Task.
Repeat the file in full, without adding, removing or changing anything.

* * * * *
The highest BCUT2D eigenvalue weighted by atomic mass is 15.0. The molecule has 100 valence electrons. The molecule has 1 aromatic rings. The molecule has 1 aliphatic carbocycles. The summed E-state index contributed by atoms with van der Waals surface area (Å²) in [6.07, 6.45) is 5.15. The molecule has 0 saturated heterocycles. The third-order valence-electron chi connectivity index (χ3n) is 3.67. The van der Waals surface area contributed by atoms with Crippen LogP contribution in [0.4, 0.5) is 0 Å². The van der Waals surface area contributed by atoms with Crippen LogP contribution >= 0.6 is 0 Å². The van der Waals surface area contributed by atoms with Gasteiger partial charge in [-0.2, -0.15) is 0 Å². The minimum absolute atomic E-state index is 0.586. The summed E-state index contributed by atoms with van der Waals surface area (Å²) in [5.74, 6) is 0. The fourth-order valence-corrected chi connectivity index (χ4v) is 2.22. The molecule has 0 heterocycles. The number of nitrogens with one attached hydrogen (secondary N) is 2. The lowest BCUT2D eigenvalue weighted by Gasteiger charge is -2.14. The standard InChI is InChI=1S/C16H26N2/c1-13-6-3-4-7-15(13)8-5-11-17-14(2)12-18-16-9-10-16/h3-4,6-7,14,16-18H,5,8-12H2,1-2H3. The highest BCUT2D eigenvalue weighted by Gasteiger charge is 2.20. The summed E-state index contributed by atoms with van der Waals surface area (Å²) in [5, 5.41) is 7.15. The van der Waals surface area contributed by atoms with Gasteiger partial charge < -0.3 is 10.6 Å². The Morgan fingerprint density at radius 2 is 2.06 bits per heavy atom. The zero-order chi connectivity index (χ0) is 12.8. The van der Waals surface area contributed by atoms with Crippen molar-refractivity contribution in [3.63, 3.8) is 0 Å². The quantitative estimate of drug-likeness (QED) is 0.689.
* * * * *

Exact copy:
The highest BCUT2D eigenvalue weighted by atomic mass is 15.0. The molecule has 100 valence electrons. The molecule has 1 aromatic rings. The molecule has 1 aliphatic carbocycles. The summed E-state index contributed by atoms with van der Waals surface area (Å²) in [6.07, 6.45) is 5.15. The molecule has 0 saturated heterocycles. The third-order valence-electron chi connectivity index (χ3n) is 3.67. The van der Waals surface area contributed by atoms with Crippen LogP contribution in [0.4, 0.5) is 0 Å². The van der Waals surface area contributed by atoms with Crippen LogP contribution >= 0.6 is 0 Å². The van der Waals surface area contributed by atoms with Gasteiger partial charge in [-0.2, -0.15) is 0 Å². The minimum absolute atomic E-state index is 0.586. The summed E-state index contributed by atoms with van der Waals surface area (Å²) in [5.74, 6) is 0. The fourth-order valence-corrected chi connectivity index (χ4v) is 2.22. The molecule has 0 heterocycles. The number of nitrogens with one attached hydrogen (secondary N) is 2. The lowest BCUT2D eigenvalue weighted by Gasteiger charge is -2.14. The standard InChI is InChI=1S/C16H26N2/c1-13-6-3-4-7-15(13)8-5-11-17-14(2)12-18-16-9-10-16/h3-4,6-7,14,16-18H,5,8-12H2,1-2H3. The highest BCUT2D eigenvalue weighted by Gasteiger charge is 2.20. The summed E-state index contributed by atoms with van der Waals surface area (Å²) in [5, 5.41) is 7.15. The van der Waals surface area contributed by atoms with Gasteiger partial charge < -0.3 is 10.6 Å². The Morgan fingerprint density at radius 2 is 2.06 bits per heavy atom. The zero-order chi connectivity index (χ0) is 12.8. The van der Waals surface area contributed by atoms with Crippen molar-refractivity contribution in [3.63, 3.8) is 0 Å². The quantitative estimate of drug-likeness (QED) is 0.689.